I wanted to clean up some Bootstrap files from a project directory. After the cleanup. I pushed the changes to the remote repo (BitBucket).
However, I noticed that the files that should be deleted (and was deleted on local repo), was still existing on the remote repo.
After some head scratching, i released that the problem was that I used the file system delete, instead of the git delete.
$ git rm $ git add . $ git commit -m "changes" $ git push
Everything was fine now and good, until I come back to see that i deleted an important directory due to a misuse of the “*” during the delete.
Well, that what and DSCM was meant for.. Git come to the rescue…. except that it took me 30mins or trying different command ( and help from Stackoverflow) to find the right combo, thus:
cf361cb is the last commit with the missing directory
$ git revert --no-commit cf361cb..HEAD $ git commit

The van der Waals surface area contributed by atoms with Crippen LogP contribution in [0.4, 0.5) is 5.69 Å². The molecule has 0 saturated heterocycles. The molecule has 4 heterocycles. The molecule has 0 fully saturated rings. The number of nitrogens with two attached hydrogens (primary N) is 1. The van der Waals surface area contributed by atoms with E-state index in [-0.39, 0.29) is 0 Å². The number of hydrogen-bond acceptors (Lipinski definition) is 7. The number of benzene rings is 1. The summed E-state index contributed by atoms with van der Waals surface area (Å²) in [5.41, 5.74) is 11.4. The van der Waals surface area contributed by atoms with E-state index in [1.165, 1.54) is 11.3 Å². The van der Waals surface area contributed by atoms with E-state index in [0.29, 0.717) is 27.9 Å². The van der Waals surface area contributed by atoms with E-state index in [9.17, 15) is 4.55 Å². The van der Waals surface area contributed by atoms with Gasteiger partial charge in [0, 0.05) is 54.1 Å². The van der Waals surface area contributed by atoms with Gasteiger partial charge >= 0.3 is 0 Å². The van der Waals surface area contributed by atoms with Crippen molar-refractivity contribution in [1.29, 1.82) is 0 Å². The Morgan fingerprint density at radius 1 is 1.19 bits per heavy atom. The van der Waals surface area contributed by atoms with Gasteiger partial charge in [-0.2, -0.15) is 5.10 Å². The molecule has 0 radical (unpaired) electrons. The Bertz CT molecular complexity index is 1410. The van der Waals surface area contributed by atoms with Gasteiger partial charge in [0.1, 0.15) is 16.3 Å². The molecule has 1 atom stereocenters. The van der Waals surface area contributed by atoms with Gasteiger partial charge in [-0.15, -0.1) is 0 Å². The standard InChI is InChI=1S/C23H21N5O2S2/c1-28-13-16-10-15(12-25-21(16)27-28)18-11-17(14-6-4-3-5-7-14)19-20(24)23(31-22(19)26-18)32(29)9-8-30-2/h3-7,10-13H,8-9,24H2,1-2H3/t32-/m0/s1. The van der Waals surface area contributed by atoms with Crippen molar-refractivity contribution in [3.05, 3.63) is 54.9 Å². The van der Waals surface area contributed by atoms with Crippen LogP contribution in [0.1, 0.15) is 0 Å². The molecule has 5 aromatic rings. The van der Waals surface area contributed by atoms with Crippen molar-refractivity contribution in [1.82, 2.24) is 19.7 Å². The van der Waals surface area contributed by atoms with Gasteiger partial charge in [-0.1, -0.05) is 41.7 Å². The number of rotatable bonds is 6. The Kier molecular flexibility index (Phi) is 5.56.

This is a safe and easy way to rollback to a previous state. Checks for the missing directory
$ ls -ltr $ cd static/
$ git rm *.css $ git rm *.js
Then commit and push
$ git add . $ git status $ 1398 git commit -m "UI file cleanup" $ git push
The git throws up a new error, “fatal: You are not currently on a branch”
I checked on the git
$ git status
And trully, you are not a branch!
I was getting loosing the modification twice after using 2 different command, until i hit on the right combo (also good help from stackoverflow)
$ git checkout -b newbranch $ git checkout master $ git merge newbranch $ git branch -d newbranch $ git status $ git push